An amazing piece of crowdsourcing by a newspaper/website

Just a short update, due to my need to finish decorating a nursery and cooking the evening meal. But I had to share one of the best examples of crowdsourcing I’ve seen, and by newspaper and website. (I picked this up via Jeff Jarvis)

Documents relating to the assassination of John F Kennedy have been discovered in a vault by the Dallas Country District Attorney, and he’s made them available to the Dallas News. So what did the Dallas News due with the huge amount of documents, which had been compiled by the District Attorney at the time of the assassination, and never made public?

They’ve started making huge chunks of the documents available as PDFs and available for public download. And they’re asking their readers to look through these amazing documents, and let the Dallas News know if they find anything interesting.

In the old days, such a huge amount of documents would probably have ended up with a junior staff member or similar spending weeks looking through them, and despite their best efforts, missing important news.

Now, though, staff and the public can look through. And with a topic like this, you can bet there are plenty of interested academic and amateur experts rushing to read through all this new info, and who are probably better placed to judge if something is new or ground-breaking than a Junior Reporter who might have never covered the subject before.

I’m certainly intrigued enough to download some of the PDFs and have a read when I get five minutes…

The incredible secret of good posts

I don’t intend to turn this into a guide to blogging, as there are already plenty of sites that do a great job. I’ll admit to being an avid and fascinated reader of Problogger, and Blogging on Blogging.

But I do think there was one point missing from the recent post of great content at Problogger. The gist of the post is how to write great blog content by enriching and adding to links and articles you find, rather than regurgitating them. Plenty of great ideas in there, from which many online media companies could learn…

But the one suggestion I would add is this: “Before you write about a new social networking site or application….try using the thing.”

Some places do this well. I tend to get a lot of news from downloadsquad.com for this very reason. Every time I read about a new application, I know that someone on their team will have used the thing, and can tell me how easy it is, and how well it performs. That’s why I’ve tended to mention Myspace and LinkedIn a fair bit, because I’ve used them enough to have a reasonable idea of what is possible. Indeed, I’ve somehow fallen into the Top Ten Experts on LinkedIn Answers, which most would say is a flaw in the system!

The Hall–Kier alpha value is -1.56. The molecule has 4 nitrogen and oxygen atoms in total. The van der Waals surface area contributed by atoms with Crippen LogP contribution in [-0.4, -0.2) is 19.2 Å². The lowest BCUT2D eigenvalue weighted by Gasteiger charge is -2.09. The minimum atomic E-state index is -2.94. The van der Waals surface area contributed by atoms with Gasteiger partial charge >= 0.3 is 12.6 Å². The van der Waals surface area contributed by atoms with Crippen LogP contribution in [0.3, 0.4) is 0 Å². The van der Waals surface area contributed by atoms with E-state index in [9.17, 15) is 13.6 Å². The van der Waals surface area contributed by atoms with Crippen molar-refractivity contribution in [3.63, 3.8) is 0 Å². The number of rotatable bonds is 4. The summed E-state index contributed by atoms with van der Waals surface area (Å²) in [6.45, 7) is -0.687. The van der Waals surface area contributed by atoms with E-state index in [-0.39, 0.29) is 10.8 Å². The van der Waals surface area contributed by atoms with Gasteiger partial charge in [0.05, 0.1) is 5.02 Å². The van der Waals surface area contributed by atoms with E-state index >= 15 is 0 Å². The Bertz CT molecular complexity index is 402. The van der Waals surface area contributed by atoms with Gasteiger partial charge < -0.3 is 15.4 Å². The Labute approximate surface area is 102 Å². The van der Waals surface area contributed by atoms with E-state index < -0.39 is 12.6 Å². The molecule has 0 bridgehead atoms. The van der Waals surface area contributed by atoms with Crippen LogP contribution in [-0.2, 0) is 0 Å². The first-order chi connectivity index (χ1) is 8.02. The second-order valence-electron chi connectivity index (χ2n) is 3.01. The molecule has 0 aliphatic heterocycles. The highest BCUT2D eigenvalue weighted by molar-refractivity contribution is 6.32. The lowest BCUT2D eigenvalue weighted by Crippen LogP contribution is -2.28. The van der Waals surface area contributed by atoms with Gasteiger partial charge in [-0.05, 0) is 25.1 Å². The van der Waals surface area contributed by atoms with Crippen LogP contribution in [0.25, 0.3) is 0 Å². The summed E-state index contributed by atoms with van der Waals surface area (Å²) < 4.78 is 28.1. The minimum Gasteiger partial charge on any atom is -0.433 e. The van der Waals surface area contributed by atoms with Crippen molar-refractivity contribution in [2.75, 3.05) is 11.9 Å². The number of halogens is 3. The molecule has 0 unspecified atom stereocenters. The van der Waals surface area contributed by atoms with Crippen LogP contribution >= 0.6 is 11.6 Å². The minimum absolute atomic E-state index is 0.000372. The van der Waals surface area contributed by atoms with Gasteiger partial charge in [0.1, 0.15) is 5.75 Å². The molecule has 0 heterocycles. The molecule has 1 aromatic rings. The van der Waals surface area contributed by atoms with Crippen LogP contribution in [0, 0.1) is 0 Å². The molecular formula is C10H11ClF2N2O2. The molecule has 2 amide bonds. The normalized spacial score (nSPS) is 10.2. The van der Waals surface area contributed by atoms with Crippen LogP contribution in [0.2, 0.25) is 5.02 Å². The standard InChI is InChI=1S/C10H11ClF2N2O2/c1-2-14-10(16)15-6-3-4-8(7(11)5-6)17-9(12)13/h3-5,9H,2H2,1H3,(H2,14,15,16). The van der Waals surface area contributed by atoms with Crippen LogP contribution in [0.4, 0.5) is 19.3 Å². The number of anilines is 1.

It’s also why I haven’t mentioned The Venice Project, or the revelation that it has revealed it’s true name of Joost. I am actually registered as a beta (not better!) tester, I have the set-up.exe on my PC, and I’ve actually made a couple of beta test suggestions. But the problem is that I haven’t had the chance to set it up on my home PC, and can’t log in via the company firewall, so I don’t have anything to add to the 100 million other posts on the same subject. (Although some suggest targeting topics like Joost or the I-Phone to boost blog hits…)

It’s also an easy to way to see which sites are capable of holding attention. I keep meaning to log back into Cambrian House, but lost interest. I think it was a combination of things, including the lack of personality inherent in attempting crowdsourcing. I’m still disappointed my three-day free trail of MyBlogLog has reverted to the standard package, but I think I’m sufficiently disappointed to probably pay some cash to upgrade shortly… So you’ll know where to blame if ads start appearing here to fund it… Feedburner also gets daily clicks.

It’s a dilemma whether to blog about something new for the sake of it, or to sign up, test it, and then try to say something more valuable in the long run… so I’d welcome suggestions on what you think is the right balance…